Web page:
Claire Sewell, Research Support Librarian, Betty & Gordon Moore Library
This Open Access week I’ve been reflecting back on my time training library staff in research support. As anyone working in this area will know, an understanding of the principles of open access is key to getting to grips with many of the issues covered by the scholarly communications remit so it’s important that librarians get a good grasp of the basics. Open access is a topic rich in terminology and interconnected concepts which can make teaching it a little bit like putting together a jigsaw puzzle with no finished image to guide you. Many introductory sessions begin with an overview of what open access actually means – the process of making the outputs of funded research available online for anyone to read. So far, so simple but even this assumes some knowledge of the current academic publishing system. I often need to spend longer talking about this than I had planned before we can move onto the rest of the session and the pauses don’t stop there. Outlining the importance of open access involves explaining the REF, describing the practicalities means defining what we mean by a repository and describing the different types of OA can be hard when your audience don’t understand the concept of an embargo.
No two audiences are ever the same as everyone has a different view of the finished picture and I need to be able to provide them with the pieces they need to complete their own OA puzzle. As a result, every session has to be adaptable to the needs of the people in the room. Whilst I still have an overall plan for any open access session, I find it’s a good idea to have some small pre-prepared slides or activities which embed key concepts that I can include if needed. I’ve also come to the realisation that it doesn’t matter which order you place your slides in as you will have to shuffle through them at random as your audience asks questions! This is not always a bad thing as it keeps me on my toes and improves my practice.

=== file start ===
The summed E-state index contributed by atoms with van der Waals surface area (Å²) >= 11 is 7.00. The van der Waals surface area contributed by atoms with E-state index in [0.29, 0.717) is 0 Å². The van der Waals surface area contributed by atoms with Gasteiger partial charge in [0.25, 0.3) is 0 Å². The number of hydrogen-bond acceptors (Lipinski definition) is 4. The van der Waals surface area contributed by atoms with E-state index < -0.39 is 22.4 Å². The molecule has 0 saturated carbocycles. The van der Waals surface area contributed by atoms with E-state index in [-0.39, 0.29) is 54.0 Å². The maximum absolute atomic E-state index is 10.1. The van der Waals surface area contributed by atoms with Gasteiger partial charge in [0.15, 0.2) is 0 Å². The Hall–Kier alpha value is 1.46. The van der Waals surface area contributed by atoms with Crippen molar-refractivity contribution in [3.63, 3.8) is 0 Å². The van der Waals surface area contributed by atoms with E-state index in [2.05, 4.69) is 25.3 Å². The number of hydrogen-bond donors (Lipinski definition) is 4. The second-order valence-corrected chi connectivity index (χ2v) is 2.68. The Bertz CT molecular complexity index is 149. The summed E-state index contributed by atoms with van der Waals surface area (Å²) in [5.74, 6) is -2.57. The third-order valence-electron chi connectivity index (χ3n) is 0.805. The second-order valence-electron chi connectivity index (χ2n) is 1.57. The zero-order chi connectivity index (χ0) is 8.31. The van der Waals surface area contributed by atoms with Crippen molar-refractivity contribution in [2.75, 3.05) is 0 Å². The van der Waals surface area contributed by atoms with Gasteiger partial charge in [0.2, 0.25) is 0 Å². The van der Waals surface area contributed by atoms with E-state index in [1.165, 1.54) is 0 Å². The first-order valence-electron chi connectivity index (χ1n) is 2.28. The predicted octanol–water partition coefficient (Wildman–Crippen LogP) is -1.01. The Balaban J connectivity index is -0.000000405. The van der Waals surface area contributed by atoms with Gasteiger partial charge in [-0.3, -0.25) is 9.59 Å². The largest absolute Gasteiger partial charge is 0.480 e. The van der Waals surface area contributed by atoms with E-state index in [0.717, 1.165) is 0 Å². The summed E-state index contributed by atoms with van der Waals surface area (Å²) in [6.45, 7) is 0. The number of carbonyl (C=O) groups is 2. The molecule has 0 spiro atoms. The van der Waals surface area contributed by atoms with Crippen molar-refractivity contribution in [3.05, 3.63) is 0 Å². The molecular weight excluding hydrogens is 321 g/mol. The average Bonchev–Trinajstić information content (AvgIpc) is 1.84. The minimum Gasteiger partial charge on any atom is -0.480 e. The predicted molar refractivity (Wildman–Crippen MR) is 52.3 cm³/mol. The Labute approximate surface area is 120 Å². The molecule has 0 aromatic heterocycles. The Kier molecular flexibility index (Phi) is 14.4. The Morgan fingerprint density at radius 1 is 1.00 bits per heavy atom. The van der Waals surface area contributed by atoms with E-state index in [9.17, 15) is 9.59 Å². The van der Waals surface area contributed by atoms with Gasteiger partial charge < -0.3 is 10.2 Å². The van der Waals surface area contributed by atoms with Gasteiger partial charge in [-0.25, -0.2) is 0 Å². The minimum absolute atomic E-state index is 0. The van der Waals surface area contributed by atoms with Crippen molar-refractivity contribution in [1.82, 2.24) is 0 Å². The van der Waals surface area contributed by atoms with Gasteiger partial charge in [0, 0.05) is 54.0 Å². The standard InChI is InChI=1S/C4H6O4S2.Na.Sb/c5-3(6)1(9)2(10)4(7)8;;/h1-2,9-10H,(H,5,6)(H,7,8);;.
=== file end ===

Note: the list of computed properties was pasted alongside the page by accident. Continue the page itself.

The most common questions I get are detailed below:
- Definitions of various terms – audiences need to know what things such as embargoes, repositories, author accepted manuscript and APC are, but it can be hard to explain one without an understanding of some element of another. Having some type of primer on hand can really help people to understand the language you’re using.
- Manuscript versions – something a lot of people struggle with is which version of a manuscript is which and how this impacts sharing via OA. I find that a visual representation offers the best explanation and often rely on this graphic from our OA FAQs – something I’ve been told makes all the difference.
- Practicalities of OA – this will vary between institutions but a common question is how you actually go through the process of making outputs open. If you can, building in time for a demonstration and/or some hands-on experience can really help learners to understand the process and find all sorts of tricky problems for you to explain!
So, the message is – no matter who your audience is, it pays to be flexible. Much like the rest of the open access landscape one size definitely does not fit all!